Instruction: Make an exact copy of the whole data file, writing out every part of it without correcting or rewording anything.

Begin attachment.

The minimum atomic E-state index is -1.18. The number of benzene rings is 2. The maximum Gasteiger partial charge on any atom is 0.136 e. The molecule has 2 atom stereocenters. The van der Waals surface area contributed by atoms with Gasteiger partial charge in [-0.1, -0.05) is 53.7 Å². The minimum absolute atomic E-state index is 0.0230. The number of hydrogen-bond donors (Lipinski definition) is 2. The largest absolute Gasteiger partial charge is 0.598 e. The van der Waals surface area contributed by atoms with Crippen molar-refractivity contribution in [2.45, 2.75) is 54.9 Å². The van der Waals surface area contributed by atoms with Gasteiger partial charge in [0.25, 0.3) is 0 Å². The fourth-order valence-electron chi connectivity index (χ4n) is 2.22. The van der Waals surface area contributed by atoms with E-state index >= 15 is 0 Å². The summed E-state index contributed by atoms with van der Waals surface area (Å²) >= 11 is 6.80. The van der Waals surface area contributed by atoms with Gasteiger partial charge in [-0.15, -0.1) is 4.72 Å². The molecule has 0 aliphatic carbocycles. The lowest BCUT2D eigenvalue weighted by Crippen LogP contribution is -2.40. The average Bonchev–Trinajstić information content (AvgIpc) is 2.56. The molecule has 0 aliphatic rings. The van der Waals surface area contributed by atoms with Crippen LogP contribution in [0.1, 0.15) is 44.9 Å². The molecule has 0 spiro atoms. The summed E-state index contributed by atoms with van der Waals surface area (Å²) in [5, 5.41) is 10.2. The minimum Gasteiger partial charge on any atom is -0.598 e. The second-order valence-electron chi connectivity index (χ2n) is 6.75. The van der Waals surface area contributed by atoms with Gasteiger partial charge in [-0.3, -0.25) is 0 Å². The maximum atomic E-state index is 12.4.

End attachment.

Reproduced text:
The minimum atomic E-state index is -1.18. The number of benzene rings is 2. The maximum Gasteiger partial charge on any atom is 0.136 e. The molecule has 2 atom stereocenters. The van der Waals surface area contributed by atoms with Gasteiger partial charge in [-0.1, -0.05) is 53.7 Å². The minimum absolute atomic E-state index is 0.0230. The number of hydrogen-bond donors (Lipinski definition) is 2. The largest absolute Gasteiger partial charge is 0.598 e. The van der Waals surface area contributed by atoms with Crippen molar-refractivity contribution in [2.45, 2.75) is 54.9 Å². The van der Waals surface area contributed by atoms with Gasteiger partial charge in [0.25, 0.3) is 0 Å². The fourth-order valence-electron chi connectivity index (χ4n) is 2.22. The van der Waals surface area contributed by atoms with E-state index >= 15 is 0 Å². The summed E-state index contributed by atoms with van der Waals surface area (Å²) >= 11 is 6.80. The van der Waals surface area contributed by atoms with Gasteiger partial charge in [-0.15, -0.1) is 4.72 Å². The molecule has 0 aliphatic carbocycles. The lowest BCUT2D eigenvalue weighted by Crippen LogP contribution is -2.40. The average Bonchev–Trinajstić information content (AvgIpc) is 2.56. The molecule has 0 aliphatic rings. The van der Waals surface area contributed by atoms with Crippen LogP contribution in [0.1, 0.15) is 44.9 Å². The molecule has 0 spiro atoms. The summed E-state index contributed by atoms with van der Waals surface area (Å²) in [5, 5.41) is 10.2. The minimum Gasteiger partial charge on any atom is -0.598 e. The second-order valence-electron chi connectivity index (χ2n) is 6.75. The van der Waals surface area contributed by atoms with Gasteiger partial charge in [-0.3, -0.25) is 0 Å². The maximum atomic E-state index is 12.4.